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Route and station details refined for heavy rail project as funding secured

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Planning for a heavy rail line on the Sunshine Coast is gaining momentum, after a Queensland delegation to Canberra claimed a funding victory for the project.

The Department of Transport and Main Roads has refined the track alignment, unveiled updated concept designs for stations, including one with sea views, and is on track to complete its business case by the end of the year.

Scroll down to see the station plans

The proposed 37km dual line from Beerwah to Maroochydore – dubbed Direct Rail Sunshine Coast – is aimed at catering for a rapidly growing population, in time for the 2032 Olympics.

Proposed corridor refinements have been made to suit station locations, reduce curves in the track – which could enable trains to travel up to 160km/h – and mimimise environmental, cultural heritage and community impacts.

Deputy Premier Steven Miles, who led the delegation to Canberra, said yesterday the federal government would reserve $1.44 billion for the project’s construction, with another $160 million available for a business case, planning and early works.

“The direct Sunshine Coast Rail line will be prioritised as part of the transport program for the 2032 Games,” Mr Miles told parliament.

But Deputy Opposition leader and Member for Kawana Jarrod Bleijie said yesterday the project was “on a track to nowhere”, with the state government refusing to commit funding to build the project.

​”Two weeks ago, the Palaszczuk Labor Government was full of confected outrage at their Canberra Labor mates, but now Steven Miles has come back with the exact same deal from Canberra, and is claiming it as a win,” Mr Bleijie said.

The refined route, with changes at eight locations.

Among eight changes to the DRSC proposal is the introduction of a 1.1km tunnel between Caloundra and Aroona stations, shifting the DRSC-North Coast Line connection to be north of Beerwah Station, straighter stretches east of Beerwah and at Pelican Waters, the track going under Kawana Motorway at Birtinya, the line shifting west at Mooloolah River, track underpasses at Mooloolaba Road, and the line crossing Sunshine Motorway south of Maroochy Boulevard.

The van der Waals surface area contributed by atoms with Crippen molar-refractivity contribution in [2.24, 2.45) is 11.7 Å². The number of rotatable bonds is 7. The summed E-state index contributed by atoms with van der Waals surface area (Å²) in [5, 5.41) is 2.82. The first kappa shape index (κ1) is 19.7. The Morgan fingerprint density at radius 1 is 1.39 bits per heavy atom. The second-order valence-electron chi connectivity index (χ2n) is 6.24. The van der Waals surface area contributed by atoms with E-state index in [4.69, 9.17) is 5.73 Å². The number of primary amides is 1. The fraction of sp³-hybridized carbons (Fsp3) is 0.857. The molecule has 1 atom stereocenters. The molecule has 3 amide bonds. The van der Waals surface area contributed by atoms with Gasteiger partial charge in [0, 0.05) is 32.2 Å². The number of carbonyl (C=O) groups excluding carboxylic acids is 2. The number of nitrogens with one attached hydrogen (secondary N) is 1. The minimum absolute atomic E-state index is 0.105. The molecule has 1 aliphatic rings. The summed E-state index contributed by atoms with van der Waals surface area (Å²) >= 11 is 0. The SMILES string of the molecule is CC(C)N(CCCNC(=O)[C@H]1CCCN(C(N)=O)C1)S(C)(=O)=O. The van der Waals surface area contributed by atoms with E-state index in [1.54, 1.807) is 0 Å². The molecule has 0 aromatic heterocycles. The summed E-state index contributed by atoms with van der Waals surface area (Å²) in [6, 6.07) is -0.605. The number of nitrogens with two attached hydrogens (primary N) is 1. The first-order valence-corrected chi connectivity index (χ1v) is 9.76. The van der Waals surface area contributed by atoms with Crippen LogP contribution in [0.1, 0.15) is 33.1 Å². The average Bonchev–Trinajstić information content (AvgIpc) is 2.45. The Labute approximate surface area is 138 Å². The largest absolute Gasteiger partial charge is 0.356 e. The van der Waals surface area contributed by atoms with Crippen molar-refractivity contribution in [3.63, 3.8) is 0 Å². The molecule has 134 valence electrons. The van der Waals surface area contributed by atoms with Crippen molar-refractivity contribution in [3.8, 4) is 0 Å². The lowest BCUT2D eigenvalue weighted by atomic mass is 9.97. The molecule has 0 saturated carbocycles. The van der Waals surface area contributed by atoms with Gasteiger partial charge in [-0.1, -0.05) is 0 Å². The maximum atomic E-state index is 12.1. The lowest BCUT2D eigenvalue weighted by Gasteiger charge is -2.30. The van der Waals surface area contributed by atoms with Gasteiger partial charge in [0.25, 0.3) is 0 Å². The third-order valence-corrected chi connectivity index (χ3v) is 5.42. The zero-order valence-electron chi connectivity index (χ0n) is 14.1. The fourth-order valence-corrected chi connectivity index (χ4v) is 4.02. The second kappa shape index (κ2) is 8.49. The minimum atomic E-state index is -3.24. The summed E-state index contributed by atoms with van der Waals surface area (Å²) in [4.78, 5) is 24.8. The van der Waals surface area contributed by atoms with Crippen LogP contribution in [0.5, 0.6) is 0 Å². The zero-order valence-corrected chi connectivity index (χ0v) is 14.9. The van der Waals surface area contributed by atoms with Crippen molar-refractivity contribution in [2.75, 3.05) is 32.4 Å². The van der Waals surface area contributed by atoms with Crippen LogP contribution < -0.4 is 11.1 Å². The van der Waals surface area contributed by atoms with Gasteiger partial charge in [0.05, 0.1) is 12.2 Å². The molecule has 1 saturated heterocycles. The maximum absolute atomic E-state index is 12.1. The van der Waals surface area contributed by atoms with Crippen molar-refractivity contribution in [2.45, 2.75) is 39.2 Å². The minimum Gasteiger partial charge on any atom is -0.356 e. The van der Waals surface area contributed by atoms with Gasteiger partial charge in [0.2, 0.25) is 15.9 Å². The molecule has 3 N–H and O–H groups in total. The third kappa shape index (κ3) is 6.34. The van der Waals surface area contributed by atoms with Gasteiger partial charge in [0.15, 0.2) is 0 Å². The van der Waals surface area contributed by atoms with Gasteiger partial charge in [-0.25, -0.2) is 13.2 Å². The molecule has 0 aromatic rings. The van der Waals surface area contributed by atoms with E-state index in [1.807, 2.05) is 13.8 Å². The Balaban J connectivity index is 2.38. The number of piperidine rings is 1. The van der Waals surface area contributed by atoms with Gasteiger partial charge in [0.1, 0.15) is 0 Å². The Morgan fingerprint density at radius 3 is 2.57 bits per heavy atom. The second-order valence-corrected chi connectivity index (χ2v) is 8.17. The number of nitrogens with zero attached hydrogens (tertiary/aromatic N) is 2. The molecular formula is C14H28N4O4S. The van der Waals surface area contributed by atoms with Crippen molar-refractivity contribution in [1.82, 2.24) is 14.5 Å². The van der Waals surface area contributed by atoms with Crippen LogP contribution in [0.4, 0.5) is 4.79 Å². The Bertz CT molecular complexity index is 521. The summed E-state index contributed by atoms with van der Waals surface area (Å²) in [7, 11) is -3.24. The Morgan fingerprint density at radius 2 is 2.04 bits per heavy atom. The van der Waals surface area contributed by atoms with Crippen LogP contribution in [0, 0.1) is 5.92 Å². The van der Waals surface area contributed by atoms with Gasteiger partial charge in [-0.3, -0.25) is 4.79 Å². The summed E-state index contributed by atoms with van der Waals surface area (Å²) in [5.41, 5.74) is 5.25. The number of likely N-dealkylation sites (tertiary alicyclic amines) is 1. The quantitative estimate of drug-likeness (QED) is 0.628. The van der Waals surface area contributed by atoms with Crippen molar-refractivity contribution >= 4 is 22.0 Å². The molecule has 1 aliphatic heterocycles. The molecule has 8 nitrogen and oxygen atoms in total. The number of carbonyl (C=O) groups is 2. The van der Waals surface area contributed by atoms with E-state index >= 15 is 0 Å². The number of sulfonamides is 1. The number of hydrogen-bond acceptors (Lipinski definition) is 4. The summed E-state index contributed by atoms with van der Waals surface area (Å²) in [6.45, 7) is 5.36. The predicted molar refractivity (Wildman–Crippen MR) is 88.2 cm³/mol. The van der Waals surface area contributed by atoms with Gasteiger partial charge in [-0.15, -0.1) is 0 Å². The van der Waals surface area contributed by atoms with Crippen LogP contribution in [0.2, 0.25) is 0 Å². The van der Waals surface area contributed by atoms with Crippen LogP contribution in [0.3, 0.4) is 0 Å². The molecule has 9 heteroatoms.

There are designs for seven stations: Beerwah, Nirimba, Caloundra, Aroona, Birtinya, Mountain Creek and Maroochydore.

The two-storey Maroochydore Station is expected to be within the emerging city centre, behind Carnaby Street. It would have island platforms, cycle storage and facilities for train turnback.

Caloundra Station would be located south of Caloundra Road. The line and station would be elevated to enable the crossing of Caloundra Road and it should have ocean views.

Beerwah Station would essentially mark the start of the DRSC. The new track would veer east further north of the station.

Passengers travelling between Brisbane and Maroochydore will not need to change trains at an elevated Beerwah Station, which will have three tracks to allow for existing lines to run through the station.

Nirimba Station would be adjacent to the town centre, Aroona Station would be elevated over Parklands Boulevard, Birtinya Station would be behind Stockland Birtinya Shopping Centre, and Mountain Creek Station would be next to the Buderim Resource Recovery Centre adjacent to the Sunshine Motorway.

There are also plans for bus services to connect DRSC to major centres and popular locations around the region, including the university, hospital, airport and hinterland towns.